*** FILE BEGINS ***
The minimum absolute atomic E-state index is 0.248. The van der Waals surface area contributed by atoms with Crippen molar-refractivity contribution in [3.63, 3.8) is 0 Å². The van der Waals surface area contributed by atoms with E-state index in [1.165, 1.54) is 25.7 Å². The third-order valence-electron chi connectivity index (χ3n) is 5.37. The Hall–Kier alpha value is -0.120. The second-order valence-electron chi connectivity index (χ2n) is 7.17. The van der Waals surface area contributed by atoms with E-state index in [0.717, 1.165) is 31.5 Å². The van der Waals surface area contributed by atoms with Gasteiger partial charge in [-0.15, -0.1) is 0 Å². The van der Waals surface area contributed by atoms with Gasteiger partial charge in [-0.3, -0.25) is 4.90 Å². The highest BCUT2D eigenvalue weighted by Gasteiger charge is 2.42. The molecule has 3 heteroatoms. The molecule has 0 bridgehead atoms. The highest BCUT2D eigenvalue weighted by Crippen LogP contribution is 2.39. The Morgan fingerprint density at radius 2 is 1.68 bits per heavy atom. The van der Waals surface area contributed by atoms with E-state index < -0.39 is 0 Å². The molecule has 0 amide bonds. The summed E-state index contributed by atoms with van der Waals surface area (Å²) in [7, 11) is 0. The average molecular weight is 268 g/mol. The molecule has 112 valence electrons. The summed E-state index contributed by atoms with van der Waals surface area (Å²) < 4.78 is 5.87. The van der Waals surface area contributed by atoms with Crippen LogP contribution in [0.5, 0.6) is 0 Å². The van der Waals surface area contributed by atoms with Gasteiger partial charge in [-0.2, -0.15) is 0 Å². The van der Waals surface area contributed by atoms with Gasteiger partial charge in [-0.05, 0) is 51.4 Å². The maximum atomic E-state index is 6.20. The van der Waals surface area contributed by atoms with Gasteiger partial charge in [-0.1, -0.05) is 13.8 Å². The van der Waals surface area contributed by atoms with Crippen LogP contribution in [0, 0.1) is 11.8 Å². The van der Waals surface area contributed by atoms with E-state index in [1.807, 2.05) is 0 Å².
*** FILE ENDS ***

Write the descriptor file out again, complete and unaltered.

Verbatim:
The minimum absolute atomic E-state index is 0.248. The van der Waals surface area contributed by atoms with Crippen molar-refractivity contribution in [3.63, 3.8) is 0 Å². The van der Waals surface area contributed by atoms with E-state index in [1.165, 1.54) is 25.7 Å². The third-order valence-electron chi connectivity index (χ3n) is 5.37. The Hall–Kier alpha value is -0.120. The second-order valence-electron chi connectivity index (χ2n) is 7.17. The van der Waals surface area contributed by atoms with E-state index in [0.717, 1.165) is 31.5 Å². The van der Waals surface area contributed by atoms with Gasteiger partial charge in [-0.15, -0.1) is 0 Å². The van der Waals surface area contributed by atoms with Gasteiger partial charge in [-0.3, -0.25) is 4.90 Å². The highest BCUT2D eigenvalue weighted by Gasteiger charge is 2.42. The molecule has 3 heteroatoms. The molecule has 0 bridgehead atoms. The highest BCUT2D eigenvalue weighted by Crippen LogP contribution is 2.39. The Morgan fingerprint density at radius 2 is 1.68 bits per heavy atom. The van der Waals surface area contributed by atoms with E-state index < -0.39 is 0 Å². The molecule has 0 amide bonds. The summed E-state index contributed by atoms with van der Waals surface area (Å²) in [7, 11) is 0. The average molecular weight is 268 g/mol. The molecule has 112 valence electrons. The summed E-state index contributed by atoms with van der Waals surface area (Å²) < 4.78 is 5.87. The van der Waals surface area contributed by atoms with Crippen LogP contribution in [0.5, 0.6) is 0 Å². The van der Waals surface area contributed by atoms with Gasteiger partial charge in [-0.2, -0.15) is 0 Å². The van der Waals surface area contributed by atoms with Gasteiger partial charge in [-0.05, 0) is 51.4 Å². The maximum atomic E-state index is 6.20. The van der Waals surface area contributed by atoms with Gasteiger partial charge in [-0.1, -0.05) is 13.8 Å². The van der Waals surface area contributed by atoms with Crippen LogP contribution in [0, 0.1) is 11.8 Å². The van der Waals surface area contributed by atoms with E-state index in [1.807, 2.05) is 0 Å².